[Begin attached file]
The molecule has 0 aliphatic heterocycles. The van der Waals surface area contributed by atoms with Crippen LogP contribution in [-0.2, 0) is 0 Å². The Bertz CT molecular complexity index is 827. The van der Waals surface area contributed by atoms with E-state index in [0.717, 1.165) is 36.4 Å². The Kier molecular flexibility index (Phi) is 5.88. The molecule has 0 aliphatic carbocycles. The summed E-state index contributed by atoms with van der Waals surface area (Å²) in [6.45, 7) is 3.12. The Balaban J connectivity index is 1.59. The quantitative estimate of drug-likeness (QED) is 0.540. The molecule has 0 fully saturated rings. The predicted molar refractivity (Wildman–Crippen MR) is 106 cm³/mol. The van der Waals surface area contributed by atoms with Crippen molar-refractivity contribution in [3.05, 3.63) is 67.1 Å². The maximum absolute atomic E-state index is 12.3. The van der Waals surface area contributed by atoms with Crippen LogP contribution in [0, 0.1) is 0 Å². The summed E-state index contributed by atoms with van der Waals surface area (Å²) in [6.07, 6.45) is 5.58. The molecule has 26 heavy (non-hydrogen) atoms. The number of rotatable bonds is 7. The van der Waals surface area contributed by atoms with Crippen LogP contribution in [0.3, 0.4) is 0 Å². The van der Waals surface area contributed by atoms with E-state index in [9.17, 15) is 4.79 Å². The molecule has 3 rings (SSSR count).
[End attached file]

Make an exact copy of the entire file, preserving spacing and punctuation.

The molecule has 0 aliphatic heterocycles. The van der Waals surface area contributed by atoms with Crippen LogP contribution in [-0.2, 0) is 0 Å². The Bertz CT molecular complexity index is 827. The van der Waals surface area contributed by atoms with E-state index in [0.717, 1.165) is 36.4 Å². The Kier molecular flexibility index (Phi) is 5.88. The molecule has 0 aliphatic carbocycles. The summed E-state index contributed by atoms with van der Waals surface area (Å²) in [6.45, 7) is 3.12. The Balaban J connectivity index is 1.59. The quantitative estimate of drug-likeness (QED) is 0.540. The molecule has 0 fully saturated rings. The predicted molar refractivity (Wildman–Crippen MR) is 106 cm³/mol. The van der Waals surface area contributed by atoms with Crippen molar-refractivity contribution in [3.05, 3.63) is 67.1 Å². The maximum absolute atomic E-state index is 12.3. The van der Waals surface area contributed by atoms with Crippen LogP contribution in [0, 0.1) is 0 Å². The summed E-state index contributed by atoms with van der Waals surface area (Å²) in [6.07, 6.45) is 5.58. The molecule has 26 heavy (non-hydrogen) atoms. The number of rotatable bonds is 7. The van der Waals surface area contributed by atoms with Crippen LogP contribution in [0.3, 0.4) is 0 Å². The van der Waals surface area contributed by atoms with E-state index in [9.17, 15) is 4.79 Å². The molecule has 3 rings (SSSR count).